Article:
Have you ever had them? The physical ones, I mean. I don’t remember ever having them as a child.
My firstborn is very tall for her age, and when she hit her big growth spurt (4-7 years old) she sprouted up so fast that her muscles couldn’t keep up with her bones, so we spent many nights dealing with growing pains.
At first I thought she was just looking for an excuse to get out of bed. They only hit at night and I was a young and exhausted mama of two. My husband remembers having them when he was a child and helped me to see them for what they were.
I’m not one to give my kids Tylenol for every little thing. I figure if it’s not good for my liver, it can’t be good for theirs. So we just save it for emergencies. Those first nights of crying from the muscle pain definitely qualified as an emergency! Thankfully she moved past that stage, and now only has them every-once-in-a-while.
As I am writing this, it is almost 4 am. I’ve been up with my second-born for the past 3 hours. She is seven, and experiencing growing pains. I’ve come a long way from when I dealt with my first’s muscle pain. I’m no longer unnecessarily angry for being woken up. I’ve also learned more natural ways to deal with them.
First we spray on some magnesium oil. Then I do an essential oil/coconut oil blend that helps with pain and inflammation. I feed her a banana and some water. Then it’s into the tub with Epson salts and lavender. Back out of the tub and some calming chamomile tea to help her stay warm and relax. More magnesium oil and essential oils. Then back to bed with a heating pad under her bottom sheet to keep those muscles warm so they have a better chance to relax. All this is mixed in with some calming music, prayer, rubbing of the back, stroking of the hair, and lots of “I love you” and “I’m so sorry this is happening, but I know you will feel better soon”.
I feel guilty for the way I reacted to my first’s growing pains. I just didn’t know! I guess I needed to do some growing myself. I’m just thankful that she was too young to remember my first reactions. And that I learned more and got better methods in place for her and her siblings.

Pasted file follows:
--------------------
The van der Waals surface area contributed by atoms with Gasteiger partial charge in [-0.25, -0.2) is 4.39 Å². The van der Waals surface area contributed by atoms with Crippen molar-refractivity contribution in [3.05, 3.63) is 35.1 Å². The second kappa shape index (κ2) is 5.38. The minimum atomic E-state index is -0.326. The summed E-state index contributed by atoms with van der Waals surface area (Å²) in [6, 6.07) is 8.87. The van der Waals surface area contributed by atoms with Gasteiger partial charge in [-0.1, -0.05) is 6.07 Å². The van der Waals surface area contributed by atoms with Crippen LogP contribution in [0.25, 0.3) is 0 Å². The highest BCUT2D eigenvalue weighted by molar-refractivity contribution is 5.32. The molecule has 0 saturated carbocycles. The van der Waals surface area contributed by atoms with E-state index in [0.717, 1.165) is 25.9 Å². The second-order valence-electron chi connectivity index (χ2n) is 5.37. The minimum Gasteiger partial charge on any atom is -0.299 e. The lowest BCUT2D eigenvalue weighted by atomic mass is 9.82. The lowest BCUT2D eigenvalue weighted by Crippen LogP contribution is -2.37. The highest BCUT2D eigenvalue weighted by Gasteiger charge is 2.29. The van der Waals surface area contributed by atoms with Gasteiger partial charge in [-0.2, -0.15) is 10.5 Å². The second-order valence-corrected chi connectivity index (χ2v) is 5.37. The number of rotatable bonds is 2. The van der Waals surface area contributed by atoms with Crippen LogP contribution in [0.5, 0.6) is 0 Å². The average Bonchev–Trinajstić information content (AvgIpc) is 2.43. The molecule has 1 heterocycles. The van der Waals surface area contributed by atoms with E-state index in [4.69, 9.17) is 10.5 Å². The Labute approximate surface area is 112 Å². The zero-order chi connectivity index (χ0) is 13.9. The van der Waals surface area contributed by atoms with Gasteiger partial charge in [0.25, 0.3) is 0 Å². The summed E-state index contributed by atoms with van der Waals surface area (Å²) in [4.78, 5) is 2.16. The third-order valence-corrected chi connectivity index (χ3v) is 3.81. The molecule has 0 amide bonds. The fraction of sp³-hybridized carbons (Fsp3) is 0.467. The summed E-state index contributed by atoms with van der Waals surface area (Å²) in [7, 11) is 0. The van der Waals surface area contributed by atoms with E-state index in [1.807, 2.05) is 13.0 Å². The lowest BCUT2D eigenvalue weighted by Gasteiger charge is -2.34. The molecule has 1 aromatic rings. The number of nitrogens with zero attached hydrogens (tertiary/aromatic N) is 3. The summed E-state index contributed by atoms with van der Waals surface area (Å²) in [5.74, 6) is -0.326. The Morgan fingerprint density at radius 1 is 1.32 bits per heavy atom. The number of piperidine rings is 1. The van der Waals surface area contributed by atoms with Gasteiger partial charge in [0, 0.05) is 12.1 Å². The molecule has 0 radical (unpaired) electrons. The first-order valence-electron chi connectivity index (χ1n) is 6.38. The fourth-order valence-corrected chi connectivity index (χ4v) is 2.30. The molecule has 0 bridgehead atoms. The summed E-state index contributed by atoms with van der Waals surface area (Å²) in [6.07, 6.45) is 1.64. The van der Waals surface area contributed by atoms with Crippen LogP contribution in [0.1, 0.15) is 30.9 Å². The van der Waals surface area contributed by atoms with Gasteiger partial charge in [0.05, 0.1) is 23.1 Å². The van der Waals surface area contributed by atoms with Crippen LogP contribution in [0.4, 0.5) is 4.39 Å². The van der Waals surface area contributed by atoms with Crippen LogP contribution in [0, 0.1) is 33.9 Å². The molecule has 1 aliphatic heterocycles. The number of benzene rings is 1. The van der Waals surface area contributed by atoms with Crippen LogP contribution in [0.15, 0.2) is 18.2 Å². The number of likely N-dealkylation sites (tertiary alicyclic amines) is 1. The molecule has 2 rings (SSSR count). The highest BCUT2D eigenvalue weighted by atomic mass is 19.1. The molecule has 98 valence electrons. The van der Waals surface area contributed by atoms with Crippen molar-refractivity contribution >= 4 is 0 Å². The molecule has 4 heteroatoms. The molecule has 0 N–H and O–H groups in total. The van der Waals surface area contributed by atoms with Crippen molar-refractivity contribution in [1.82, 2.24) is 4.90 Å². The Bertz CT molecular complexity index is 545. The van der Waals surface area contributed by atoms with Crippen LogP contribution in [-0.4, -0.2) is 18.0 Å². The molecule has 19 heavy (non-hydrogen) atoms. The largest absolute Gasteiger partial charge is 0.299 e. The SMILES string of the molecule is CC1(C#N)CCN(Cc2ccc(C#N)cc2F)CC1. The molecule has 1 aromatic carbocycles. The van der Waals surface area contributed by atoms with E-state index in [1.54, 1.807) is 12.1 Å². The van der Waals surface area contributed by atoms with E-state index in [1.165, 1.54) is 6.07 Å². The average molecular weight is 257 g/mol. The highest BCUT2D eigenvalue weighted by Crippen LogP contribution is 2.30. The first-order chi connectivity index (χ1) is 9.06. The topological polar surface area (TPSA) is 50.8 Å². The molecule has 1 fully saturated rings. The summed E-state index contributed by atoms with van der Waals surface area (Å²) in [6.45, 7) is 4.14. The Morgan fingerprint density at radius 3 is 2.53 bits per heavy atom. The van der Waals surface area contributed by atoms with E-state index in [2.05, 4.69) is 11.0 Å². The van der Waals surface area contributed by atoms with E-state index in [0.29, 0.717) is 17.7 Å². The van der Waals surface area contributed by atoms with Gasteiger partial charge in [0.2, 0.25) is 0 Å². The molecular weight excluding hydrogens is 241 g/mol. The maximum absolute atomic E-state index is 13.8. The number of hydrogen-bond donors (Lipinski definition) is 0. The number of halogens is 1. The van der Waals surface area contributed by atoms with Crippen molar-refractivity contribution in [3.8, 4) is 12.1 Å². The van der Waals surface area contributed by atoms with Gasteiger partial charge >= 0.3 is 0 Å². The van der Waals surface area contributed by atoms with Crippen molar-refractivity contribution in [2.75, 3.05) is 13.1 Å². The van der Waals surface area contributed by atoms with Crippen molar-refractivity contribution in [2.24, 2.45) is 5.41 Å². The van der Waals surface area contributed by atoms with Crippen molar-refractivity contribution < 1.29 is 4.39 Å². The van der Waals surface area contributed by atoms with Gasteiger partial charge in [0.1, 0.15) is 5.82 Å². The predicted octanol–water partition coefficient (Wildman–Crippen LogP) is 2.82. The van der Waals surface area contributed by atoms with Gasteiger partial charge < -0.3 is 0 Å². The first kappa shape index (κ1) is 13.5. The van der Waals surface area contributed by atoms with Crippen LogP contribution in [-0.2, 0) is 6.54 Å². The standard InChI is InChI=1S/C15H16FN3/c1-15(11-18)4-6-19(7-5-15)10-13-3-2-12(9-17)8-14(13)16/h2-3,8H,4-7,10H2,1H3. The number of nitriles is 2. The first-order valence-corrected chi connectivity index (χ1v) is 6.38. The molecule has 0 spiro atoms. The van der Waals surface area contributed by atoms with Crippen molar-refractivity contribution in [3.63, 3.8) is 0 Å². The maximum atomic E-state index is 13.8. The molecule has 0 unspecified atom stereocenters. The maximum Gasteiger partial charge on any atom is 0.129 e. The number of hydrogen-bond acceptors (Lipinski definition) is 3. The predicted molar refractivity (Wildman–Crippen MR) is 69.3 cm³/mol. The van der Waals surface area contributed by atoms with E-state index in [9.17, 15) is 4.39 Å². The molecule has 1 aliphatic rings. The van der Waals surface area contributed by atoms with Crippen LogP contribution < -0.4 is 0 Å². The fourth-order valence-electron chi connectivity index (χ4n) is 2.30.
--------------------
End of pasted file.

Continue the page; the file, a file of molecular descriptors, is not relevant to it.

We as mothers are such an amazing source of comfort to our little ones, aren’t we? Just the other day my 3-year-old fell and bit his lip. Daddy was in the room, I was across the house, who do you think he wanted to go to? Yep, it was mama. Even though his daddy has the same amount of love for him and would do exactly the same thing to care for him (look at the lip, wipe the blood, get some ice, hug and hold until he felt better), he wanted mama.
In the Bible it talks about God wanting to comfort His children “as a hen gathers her chicks under her wings” (Matt 23:37). It seems that females really do have the superpower of comfort. We are such comfortable and nourishing creatures.
That doesn’t mean it’s easy, or even feels natural sometimes. Ok, it can not feel natural a lot of the time. Maybe sometimes you do it with clenched teeth, forcing yourself to put your child’s needs ahead of yours even though your needs are just as real and pressing as theirs. I think it takes going through some growing pains of your own before you feel like you are really doing it well. Maybe you will still clench your teeth through it, even after you are more “seasoned”. That’s ok. You are still doing it! It’s hard work.
I’m talking about those moments when you’re up in the middle of the night and your baby just wants to comfort nurse or be held close to you, even though he has been fed, burped, and changed and should be ready to go back to sleep. You are so tired. You need sleep! And yet you spend your time holding and patting and rocking so your baby will feel that closeness that he needs. You are amazing!
And what about when you are 8 months pregnant with one child and the older child has a bug and there is vomit all over the top bunk. You clean that child up (maybe you’re gagging the whole time, but you do it). You put the kid in a warm bath, give them a bowl, and tackle that nasty bed. All the time trying to work around your huge belly. You don’t know how you do it, but you do! You stay up with that child until the nausea has passed, get them warm jammies, and tuck them back into a fresh bed. You are so strong and so amazing!
Giving comfort really is a superpower! Your child will come to you for it long past these two examples that I have given you. When she is bullied by someone at school. When she has her first heartbreak. When she is a grown adult and has a miscarriage. You are the mama; you are amazing at helping wounds heal with just a kiss, a touch, a kind word.
I think we can all think back to a time when we received comfort and it was impactful. Or a time when we really needed it and didn’t get it. That was impactful, too.
I guess I just want to rejoice in you mamas and how amazing you are. I want you to see the power you have. And even though sometimes it is so hard to do, keep comforting those babies! It leaves a lasting impact on their lives.
P.S. I’m not saying that men aren’t good at providing comfort, so please don’t take this post that way! Since this blog is mostly directed towards mothers, I am focusing on the female side of it. Lord knows, I run to my hubby for comfort quite often. And so do my children! There is just something special about being “Mommy”. There are a lot of special things about it. ❤️
“ Give praise to the God and Father of our Lord Jesus Christ! He is the Father who gives tender love. All comfort comes from him. He comforts us in all our troubles. Now we can comfort others when they are in trouble. We ourselves receive comfort from God. .” 2 Cor 1:3-4